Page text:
I want to emphasize that we're not talking about some science-fiction fantasy. Not only will the test soon be available to any physician in the country. It's likely that other diseases, too, will soon be diagnosed ahead of time by means of PET scans or other tests. As a result, physicians will be in the position of being able to tell people more than they may wish to know or, in many instances, could be expected to handle.

This struggle for ignorance can be expected to create a particularly intense conflict within those physicians for whom the need to cure, learn more about, or at least understand and "control" illnesses provides their greatest intellectual and emotional satisfaction.

I don't mean to imply that this attitude is restricted to the medical profession, however. Indeed, our society at large is committed to the concept that "knowledge is power," that we are better off knowing than not knowing. We hate uncertainties, vagueness, having to "wait and see."

But in our urgency to know as much as we can about our present and future health prospects, we may find ourselves facing situations wherein knowledge isn't helpful at all and may, under certain circumstances, be positively harmful.

For instance, if my mother or father suffered from manic depression and perhaps died of suicide, would I care to have myself hooked up to a device capable of telling me whether or not my scan pattern is "similar to" or "suggestive of" a person afflicted with a major mood disorder?

Speaking personally, almost certainly I would not. But do I have the right to decide about such a test for one of my patients, believing as I do, that even to inform the patient of the existence of such a test is to create a conundrum that some individuals may be unprepared to deal with? In some individuals, such information might itself might lead to a sense of hopelessness -- even suicide.

From a legal point of view, patients have a right to know everything the doctor knows about their condition. But just how aggressive should the physician be in his diagnostic endeavors? Although I have a clear legal obligation to "fully inform" my patient about all aspects of the present illness and how it may affect him or her, do I have an obligation to tell anything more? After all, I'm not being consulted as a seer or a prophet. It seems reasonable that I should confine my interventions to the illness at hand.

What about extending my efforts to other members of the patient's family who haven't sought my help directly? They may justifiably resent my intrusion into their lives. For that matter, they do not suffer right now from an illness by any traditional definition of disease. This issue is far less easily resolved. For one thing, I am not convinced that even parents have the right to impose this kind of time-bomb information on their children.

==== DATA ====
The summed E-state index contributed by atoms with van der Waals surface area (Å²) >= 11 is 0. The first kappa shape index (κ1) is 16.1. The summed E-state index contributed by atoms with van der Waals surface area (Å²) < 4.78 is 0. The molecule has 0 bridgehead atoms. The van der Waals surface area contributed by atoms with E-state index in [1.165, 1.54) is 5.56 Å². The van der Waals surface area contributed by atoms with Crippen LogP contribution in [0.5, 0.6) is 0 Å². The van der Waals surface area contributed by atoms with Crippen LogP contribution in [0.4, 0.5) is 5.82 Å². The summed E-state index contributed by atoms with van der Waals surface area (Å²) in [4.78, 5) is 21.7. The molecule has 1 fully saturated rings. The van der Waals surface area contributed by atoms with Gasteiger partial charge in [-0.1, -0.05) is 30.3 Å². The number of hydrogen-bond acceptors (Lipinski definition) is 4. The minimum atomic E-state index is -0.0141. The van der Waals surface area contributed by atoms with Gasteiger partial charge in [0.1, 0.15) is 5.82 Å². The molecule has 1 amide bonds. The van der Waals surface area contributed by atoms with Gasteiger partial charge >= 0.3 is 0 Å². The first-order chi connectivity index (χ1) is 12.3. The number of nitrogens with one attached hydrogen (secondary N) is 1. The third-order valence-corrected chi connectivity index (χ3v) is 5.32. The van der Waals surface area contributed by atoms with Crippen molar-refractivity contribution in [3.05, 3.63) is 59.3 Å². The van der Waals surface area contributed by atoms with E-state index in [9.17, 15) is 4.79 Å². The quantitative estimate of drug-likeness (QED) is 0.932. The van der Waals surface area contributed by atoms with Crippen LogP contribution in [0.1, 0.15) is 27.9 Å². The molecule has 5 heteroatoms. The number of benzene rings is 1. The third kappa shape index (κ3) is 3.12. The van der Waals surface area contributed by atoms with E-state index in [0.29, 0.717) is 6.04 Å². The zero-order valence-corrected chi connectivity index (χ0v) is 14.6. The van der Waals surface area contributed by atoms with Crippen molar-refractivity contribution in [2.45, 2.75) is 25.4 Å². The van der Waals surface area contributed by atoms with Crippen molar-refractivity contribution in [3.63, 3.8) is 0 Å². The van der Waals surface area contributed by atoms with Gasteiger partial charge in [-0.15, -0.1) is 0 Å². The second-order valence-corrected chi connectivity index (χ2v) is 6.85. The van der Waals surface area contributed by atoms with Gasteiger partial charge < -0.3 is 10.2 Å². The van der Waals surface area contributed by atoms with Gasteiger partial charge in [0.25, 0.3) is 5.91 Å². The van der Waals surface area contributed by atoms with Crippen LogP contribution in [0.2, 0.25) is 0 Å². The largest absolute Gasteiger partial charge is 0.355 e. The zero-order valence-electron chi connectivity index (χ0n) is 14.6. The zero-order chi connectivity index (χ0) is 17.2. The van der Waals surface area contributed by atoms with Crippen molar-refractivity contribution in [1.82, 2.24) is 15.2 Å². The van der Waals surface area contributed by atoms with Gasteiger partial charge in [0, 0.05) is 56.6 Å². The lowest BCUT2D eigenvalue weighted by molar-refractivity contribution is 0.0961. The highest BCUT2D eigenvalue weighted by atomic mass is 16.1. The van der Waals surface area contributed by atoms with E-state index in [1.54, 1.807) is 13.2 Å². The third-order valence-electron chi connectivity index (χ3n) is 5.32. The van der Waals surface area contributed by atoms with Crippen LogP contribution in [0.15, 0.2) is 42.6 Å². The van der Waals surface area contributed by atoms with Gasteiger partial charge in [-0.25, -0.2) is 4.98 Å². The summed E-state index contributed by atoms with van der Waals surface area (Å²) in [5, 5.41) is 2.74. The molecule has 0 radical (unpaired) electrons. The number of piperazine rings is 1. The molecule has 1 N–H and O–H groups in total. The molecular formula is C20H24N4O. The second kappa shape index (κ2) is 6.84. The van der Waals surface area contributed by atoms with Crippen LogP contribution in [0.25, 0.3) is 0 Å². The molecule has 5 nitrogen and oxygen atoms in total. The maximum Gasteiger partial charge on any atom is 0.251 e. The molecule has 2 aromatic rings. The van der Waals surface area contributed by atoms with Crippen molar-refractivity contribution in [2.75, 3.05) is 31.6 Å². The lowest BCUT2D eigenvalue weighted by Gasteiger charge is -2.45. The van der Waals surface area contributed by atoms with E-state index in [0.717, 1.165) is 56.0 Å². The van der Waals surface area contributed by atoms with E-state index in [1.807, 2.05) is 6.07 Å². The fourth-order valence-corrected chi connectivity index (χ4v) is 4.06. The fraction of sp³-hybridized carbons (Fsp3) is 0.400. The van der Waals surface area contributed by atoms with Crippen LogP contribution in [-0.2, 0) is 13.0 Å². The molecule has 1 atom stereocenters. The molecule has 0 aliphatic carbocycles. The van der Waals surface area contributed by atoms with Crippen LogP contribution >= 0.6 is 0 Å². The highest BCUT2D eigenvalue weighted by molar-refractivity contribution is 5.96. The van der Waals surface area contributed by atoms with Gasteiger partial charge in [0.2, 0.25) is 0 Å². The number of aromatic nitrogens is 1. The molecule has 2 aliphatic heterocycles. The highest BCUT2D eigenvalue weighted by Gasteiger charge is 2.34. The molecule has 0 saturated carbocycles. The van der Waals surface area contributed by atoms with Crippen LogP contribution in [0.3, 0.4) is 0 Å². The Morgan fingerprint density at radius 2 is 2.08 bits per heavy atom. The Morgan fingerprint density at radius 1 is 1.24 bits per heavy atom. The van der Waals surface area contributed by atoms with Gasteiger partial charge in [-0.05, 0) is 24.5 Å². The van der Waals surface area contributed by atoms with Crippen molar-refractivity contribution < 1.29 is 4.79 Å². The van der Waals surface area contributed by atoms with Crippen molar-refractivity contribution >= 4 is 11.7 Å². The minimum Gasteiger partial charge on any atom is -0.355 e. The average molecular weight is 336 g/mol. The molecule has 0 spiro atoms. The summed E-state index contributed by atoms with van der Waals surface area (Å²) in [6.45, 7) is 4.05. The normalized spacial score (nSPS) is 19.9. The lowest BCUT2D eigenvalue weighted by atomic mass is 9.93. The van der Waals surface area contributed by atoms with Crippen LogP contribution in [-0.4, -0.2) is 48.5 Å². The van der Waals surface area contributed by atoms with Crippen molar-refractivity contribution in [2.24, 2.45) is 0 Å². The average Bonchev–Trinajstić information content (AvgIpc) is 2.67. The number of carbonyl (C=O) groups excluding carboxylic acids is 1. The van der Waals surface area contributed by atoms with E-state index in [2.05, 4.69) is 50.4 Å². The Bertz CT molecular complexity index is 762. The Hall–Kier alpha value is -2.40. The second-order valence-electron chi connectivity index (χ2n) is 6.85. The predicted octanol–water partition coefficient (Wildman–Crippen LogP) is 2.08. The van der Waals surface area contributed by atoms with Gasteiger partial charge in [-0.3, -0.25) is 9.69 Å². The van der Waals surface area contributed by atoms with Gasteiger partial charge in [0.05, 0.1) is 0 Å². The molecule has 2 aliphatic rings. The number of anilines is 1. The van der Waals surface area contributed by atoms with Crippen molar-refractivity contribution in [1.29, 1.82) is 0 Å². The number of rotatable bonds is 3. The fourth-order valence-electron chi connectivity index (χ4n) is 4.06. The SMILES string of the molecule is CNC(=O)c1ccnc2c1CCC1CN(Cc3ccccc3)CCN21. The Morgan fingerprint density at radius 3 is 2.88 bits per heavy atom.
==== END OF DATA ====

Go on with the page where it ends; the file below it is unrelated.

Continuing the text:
For that matter, if my responsibility were to extend not just to my patient, but to my patient's children, where does this end? Public-health measures -- quarantine, vaccination programs -- are only some of the areas in which the physician administers to a wider group than simply the individual who seeks his services. It will not be very long, I believe, before health programs will urge a similar widening of the physician's obligation to come up with extremely early diagnoses of diseases that ultimately will require long- term treatment or even institutional care.

Alzheimer's, schizophrenia, manic-depressive psychosis, obsessive-compulsive disorders -- these are presently the principle candidates for predictive testing. But there will undoubtedly be more in the future. Notice, incidentally, that all of these disorders mentioned affect behavior. This, in itself, creates an additional dilemma.

Learning that one may later suffer from depression or senility is a far different matter than learning about the likelihood of arthritis (another medical condition for which predictive tests based on genetics are in the offing). Throughout our lifetime we have been taught to believe that "brain" and "body" means something totally different than "mind" and "soul." To speak of biological illnesses causing aberrant behavior is to introduce, many people believe, limitations on our free will that raises serious questions about our humanity -- are we any more than just the sum total of our bodies flaws? New techniques such as PET scanners are forcing such reevaluations.